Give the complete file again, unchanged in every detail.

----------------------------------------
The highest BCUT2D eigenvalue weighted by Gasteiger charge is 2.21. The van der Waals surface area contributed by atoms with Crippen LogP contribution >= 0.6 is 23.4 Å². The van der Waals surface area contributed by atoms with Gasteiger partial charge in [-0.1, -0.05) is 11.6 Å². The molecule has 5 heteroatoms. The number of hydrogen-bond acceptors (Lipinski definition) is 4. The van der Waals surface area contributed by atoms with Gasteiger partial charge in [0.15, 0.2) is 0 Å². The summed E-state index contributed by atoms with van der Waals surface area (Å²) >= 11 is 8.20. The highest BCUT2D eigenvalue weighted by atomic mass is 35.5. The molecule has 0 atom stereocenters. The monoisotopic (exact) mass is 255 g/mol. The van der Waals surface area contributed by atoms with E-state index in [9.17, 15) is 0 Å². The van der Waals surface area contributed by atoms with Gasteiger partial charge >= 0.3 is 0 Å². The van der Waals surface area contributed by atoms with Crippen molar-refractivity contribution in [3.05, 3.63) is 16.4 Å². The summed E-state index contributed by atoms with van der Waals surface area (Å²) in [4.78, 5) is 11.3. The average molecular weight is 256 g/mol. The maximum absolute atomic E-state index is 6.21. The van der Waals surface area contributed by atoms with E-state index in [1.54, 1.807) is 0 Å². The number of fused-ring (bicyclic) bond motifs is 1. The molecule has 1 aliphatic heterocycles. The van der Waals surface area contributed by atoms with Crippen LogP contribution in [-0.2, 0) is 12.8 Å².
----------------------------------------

The highest BCUT2D eigenvalue weighted by Gasteiger charge is 2.21. The van der Waals surface area contributed by atoms with Crippen LogP contribution >= 0.6 is 23.4 Å². The van der Waals surface area contributed by atoms with Gasteiger partial charge in [-0.1, -0.05) is 11.6 Å². The molecule has 5 heteroatoms. The number of hydrogen-bond acceptors (Lipinski definition) is 4. The van der Waals surface area contributed by atoms with Gasteiger partial charge in [0.15, 0.2) is 0 Å². The summed E-state index contributed by atoms with van der Waals surface area (Å²) >= 11 is 8.20. The highest BCUT2D eigenvalue weighted by atomic mass is 35.5. The molecule has 0 atom stereocenters. The monoisotopic (exact) mass is 255 g/mol. The van der Waals surface area contributed by atoms with E-state index in [9.17, 15) is 0 Å². The van der Waals surface area contributed by atoms with Gasteiger partial charge >= 0.3 is 0 Å². The van der Waals surface area contributed by atoms with Crippen molar-refractivity contribution in [3.05, 3.63) is 16.4 Å². The summed E-state index contributed by atoms with van der Waals surface area (Å²) in [4.78, 5) is 11.3. The average molecular weight is 256 g/mol. The maximum absolute atomic E-state index is 6.21. The van der Waals surface area contributed by atoms with E-state index in [1.54, 1.807) is 0 Å². The number of fused-ring (bicyclic) bond motifs is 1. The molecule has 1 aliphatic heterocycles. The van der Waals surface area contributed by atoms with Crippen LogP contribution in [-0.2, 0) is 12.8 Å².